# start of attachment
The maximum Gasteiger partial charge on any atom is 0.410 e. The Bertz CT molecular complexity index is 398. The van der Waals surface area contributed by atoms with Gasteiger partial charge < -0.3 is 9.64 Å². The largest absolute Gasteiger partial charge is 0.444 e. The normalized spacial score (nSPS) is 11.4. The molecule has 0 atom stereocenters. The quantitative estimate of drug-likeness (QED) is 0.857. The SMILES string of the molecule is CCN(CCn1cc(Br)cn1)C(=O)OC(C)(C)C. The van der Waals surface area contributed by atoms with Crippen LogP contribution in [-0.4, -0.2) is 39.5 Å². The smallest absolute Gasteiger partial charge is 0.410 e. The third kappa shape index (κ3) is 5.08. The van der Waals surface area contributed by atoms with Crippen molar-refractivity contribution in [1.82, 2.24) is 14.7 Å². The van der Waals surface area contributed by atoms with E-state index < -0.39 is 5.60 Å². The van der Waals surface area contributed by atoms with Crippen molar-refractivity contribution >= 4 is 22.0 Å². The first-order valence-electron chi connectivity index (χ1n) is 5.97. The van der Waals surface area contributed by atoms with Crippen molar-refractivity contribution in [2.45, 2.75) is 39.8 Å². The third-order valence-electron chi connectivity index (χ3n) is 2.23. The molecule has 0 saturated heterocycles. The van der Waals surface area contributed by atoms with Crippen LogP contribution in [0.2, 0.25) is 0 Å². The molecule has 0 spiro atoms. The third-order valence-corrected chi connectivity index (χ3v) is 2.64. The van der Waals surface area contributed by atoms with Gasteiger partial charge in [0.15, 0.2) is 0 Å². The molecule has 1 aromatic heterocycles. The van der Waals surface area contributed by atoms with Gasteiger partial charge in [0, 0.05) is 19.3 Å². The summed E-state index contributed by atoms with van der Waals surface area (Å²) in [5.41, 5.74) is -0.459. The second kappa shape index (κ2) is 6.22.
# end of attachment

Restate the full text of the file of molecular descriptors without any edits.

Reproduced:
The maximum Gasteiger partial charge on any atom is 0.410 e. The Bertz CT molecular complexity index is 398. The van der Waals surface area contributed by atoms with Gasteiger partial charge < -0.3 is 9.64 Å². The largest absolute Gasteiger partial charge is 0.444 e. The normalized spacial score (nSPS) is 11.4. The molecule has 0 atom stereocenters. The quantitative estimate of drug-likeness (QED) is 0.857. The SMILES string of the molecule is CCN(CCn1cc(Br)cn1)C(=O)OC(C)(C)C. The van der Waals surface area contributed by atoms with Crippen LogP contribution in [-0.4, -0.2) is 39.5 Å². The smallest absolute Gasteiger partial charge is 0.410 e. The third kappa shape index (κ3) is 5.08. The van der Waals surface area contributed by atoms with Crippen molar-refractivity contribution in [1.82, 2.24) is 14.7 Å². The van der Waals surface area contributed by atoms with E-state index < -0.39 is 5.60 Å². The van der Waals surface area contributed by atoms with Crippen molar-refractivity contribution >= 4 is 22.0 Å². The first-order valence-electron chi connectivity index (χ1n) is 5.97. The van der Waals surface area contributed by atoms with Crippen molar-refractivity contribution in [2.45, 2.75) is 39.8 Å². The third-order valence-electron chi connectivity index (χ3n) is 2.23. The molecule has 0 saturated heterocycles. The van der Waals surface area contributed by atoms with Crippen LogP contribution in [0.2, 0.25) is 0 Å². The molecule has 0 spiro atoms. The third-order valence-corrected chi connectivity index (χ3v) is 2.64. The van der Waals surface area contributed by atoms with Gasteiger partial charge in [0.15, 0.2) is 0 Å². The molecule has 1 aromatic heterocycles. The van der Waals surface area contributed by atoms with Gasteiger partial charge in [0, 0.05) is 19.3 Å². The summed E-state index contributed by atoms with van der Waals surface area (Å²) in [5.41, 5.74) is -0.459. The second kappa shape index (κ2) is 6.22.